Jean-Marc Desperrier wrote:
Tom Wu via RT wrote:
This patch adds full RFC 5054 support in OpenSSL 1.0.1 and 1.1.0,
and has been updated to apply cleanly to the 20101229 dev snapshot.
This version of the patch supercedes the earlier patches submitted
under this ticket. Please let me know what the next steps are for
the integration of this patch into OpenSSL 1.0.1 and 1.1.0.

Tom, where is there a reference clearly explaining *why* they are no
more patent concern on SRP ? (for example the Phoenix Technologies Ltd.
one ).

After some researches :
Stanford U. owns US patent 6,539,479 on SRP and makes it available free of any fee and of any restriction on usage.

Patent 6,539,479 references patent US 5241599 and US 5440635, held by Lucent [EKE patents]. However the text, including the prior art description, doesn't clearly describe what the relation with those two EKE patents is, and so in my opinion doesn't clearly state if implementing it requires to use elements of US 5241599 and US 5440635 (and so require a licence on those two patents) or not.

I'm tempted to think that if US 5241599 and US 5440635 were actually required for an implementation it would be described, but without further info, the situation still sounds somewhat uncertain to me.

Patent 6,539,479 does not seem to reference the claims of patent 6,226,383 by Phoenix [SPEKE patent] that was not yet delivered when the patent application for patent 6,539 was submitted.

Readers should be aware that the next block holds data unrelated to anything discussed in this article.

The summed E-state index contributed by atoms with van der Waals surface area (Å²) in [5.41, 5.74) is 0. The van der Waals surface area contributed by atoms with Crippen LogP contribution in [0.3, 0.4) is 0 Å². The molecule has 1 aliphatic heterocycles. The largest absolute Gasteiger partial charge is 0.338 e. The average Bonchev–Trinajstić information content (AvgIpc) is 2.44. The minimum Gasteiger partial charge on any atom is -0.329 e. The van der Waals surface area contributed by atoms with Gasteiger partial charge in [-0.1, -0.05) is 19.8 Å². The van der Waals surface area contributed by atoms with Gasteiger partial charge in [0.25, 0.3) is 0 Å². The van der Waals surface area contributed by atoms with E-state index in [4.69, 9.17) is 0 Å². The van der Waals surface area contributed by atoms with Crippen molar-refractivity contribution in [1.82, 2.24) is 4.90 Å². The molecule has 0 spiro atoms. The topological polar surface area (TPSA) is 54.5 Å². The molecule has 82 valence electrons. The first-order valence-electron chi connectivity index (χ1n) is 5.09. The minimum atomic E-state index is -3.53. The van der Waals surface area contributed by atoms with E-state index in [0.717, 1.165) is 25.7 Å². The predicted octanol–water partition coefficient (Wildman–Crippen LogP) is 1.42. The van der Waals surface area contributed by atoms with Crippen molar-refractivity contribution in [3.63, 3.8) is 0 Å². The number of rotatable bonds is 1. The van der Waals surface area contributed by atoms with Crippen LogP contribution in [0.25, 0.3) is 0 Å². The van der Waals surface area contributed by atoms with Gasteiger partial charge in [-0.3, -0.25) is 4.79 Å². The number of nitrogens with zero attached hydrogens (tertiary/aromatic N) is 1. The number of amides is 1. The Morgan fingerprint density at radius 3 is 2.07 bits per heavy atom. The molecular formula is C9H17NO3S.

In my understanding, this should mean an implementation of patent 6,539,479 doesn't infringe on patent 6,226,383, because : - two patents can't be delivered on the same thing (except when the patent office makes a big mistake), it's the duty of the patent office to check concurrent applications to avoid that - so the existing art research done by the examiner should have digged up this existing application, even if still under examination. If it were truly relevant I'd really expect it to be at least be referenced by the patent.

But my researches also show that concerns about the IPR status are indeed the origin of RFC 5054 (TLS/SRP) being informational instead of standard track. I didn't search every message on the TLS group, so I'm unable to say if those concerns were later recused but that for some reason the TLS group was still unwilling to go with standard track.

Trivia :
- On Dec. 16, 1996, Tom Wu posted a message to the sci.crypt newsgroup named "Remote Authentication Protocol With Diffie-Hellman" - On March 25, 1997 Jablon, David P. filed a patent application, leading to the delivery of patent 6,226,383 (SPEKE/Phoenix patent) that includes a reference to this newsgroup message (so acknowledges it as prior art) - On July 15, 1997, Tom Wu filed a provisional patent application, leading to the delivery of patent 6,539,479 "System and method for securely logging onto a remotely located computer"

This helps explain that patents 6,539,479 and 6,226,383 can be very close to each other, without 6,226,383 being relevant for 6,539,479 because the shared elements were already public at the time the application for 6,226,383 was made.
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